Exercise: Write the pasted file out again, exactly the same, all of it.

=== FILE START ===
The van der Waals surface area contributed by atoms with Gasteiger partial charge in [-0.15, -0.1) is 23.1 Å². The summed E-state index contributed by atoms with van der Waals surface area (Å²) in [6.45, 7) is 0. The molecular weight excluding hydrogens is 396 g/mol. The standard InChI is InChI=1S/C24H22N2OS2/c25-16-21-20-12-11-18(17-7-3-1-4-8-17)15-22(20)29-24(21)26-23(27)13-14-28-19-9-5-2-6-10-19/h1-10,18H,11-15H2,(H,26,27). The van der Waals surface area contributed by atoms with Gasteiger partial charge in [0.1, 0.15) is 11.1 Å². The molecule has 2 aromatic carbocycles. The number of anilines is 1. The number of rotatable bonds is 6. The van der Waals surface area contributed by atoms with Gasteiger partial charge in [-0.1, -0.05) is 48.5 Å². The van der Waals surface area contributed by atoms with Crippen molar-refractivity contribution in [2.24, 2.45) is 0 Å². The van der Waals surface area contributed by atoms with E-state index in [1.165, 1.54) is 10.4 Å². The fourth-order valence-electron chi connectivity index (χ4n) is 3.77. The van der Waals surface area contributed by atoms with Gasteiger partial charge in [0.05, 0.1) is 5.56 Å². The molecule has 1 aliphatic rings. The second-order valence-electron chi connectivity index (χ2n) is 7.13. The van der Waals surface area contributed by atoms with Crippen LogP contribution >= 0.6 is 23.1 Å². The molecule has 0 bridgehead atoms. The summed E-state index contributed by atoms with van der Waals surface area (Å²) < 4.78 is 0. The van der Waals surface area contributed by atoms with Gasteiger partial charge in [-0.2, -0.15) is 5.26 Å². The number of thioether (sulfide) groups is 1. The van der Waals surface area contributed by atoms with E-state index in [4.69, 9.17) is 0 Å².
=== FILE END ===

The van der Waals surface area contributed by atoms with Gasteiger partial charge in [-0.15, -0.1) is 23.1 Å². The summed E-state index contributed by atoms with van der Waals surface area (Å²) in [6.45, 7) is 0. The molecular weight excluding hydrogens is 396 g/mol. The standard InChI is InChI=1S/C24H22N2OS2/c25-16-21-20-12-11-18(17-7-3-1-4-8-17)15-22(20)29-24(21)26-23(27)13-14-28-19-9-5-2-6-10-19/h1-10,18H,11-15H2,(H,26,27). The van der Waals surface area contributed by atoms with Gasteiger partial charge in [0.1, 0.15) is 11.1 Å². The molecule has 2 aromatic carbocycles. The number of anilines is 1. The number of rotatable bonds is 6. The van der Waals surface area contributed by atoms with Gasteiger partial charge in [-0.1, -0.05) is 48.5 Å². The van der Waals surface area contributed by atoms with Crippen molar-refractivity contribution in [2.24, 2.45) is 0 Å². The van der Waals surface area contributed by atoms with E-state index in [1.165, 1.54) is 10.4 Å². The fourth-order valence-electron chi connectivity index (χ4n) is 3.77. The van der Waals surface area contributed by atoms with Gasteiger partial charge in [0.05, 0.1) is 5.56 Å². The molecule has 1 aliphatic rings. The second-order valence-electron chi connectivity index (χ2n) is 7.13. The van der Waals surface area contributed by atoms with Crippen LogP contribution >= 0.6 is 23.1 Å². The molecule has 0 bridgehead atoms. The summed E-state index contributed by atoms with van der Waals surface area (Å²) < 4.78 is 0. The van der Waals surface area contributed by atoms with Gasteiger partial charge in [-0.2, -0.15) is 5.26 Å². The number of thioether (sulfide) groups is 1. The van der Waals surface area contributed by atoms with E-state index in [4.69, 9.17) is 0 Å².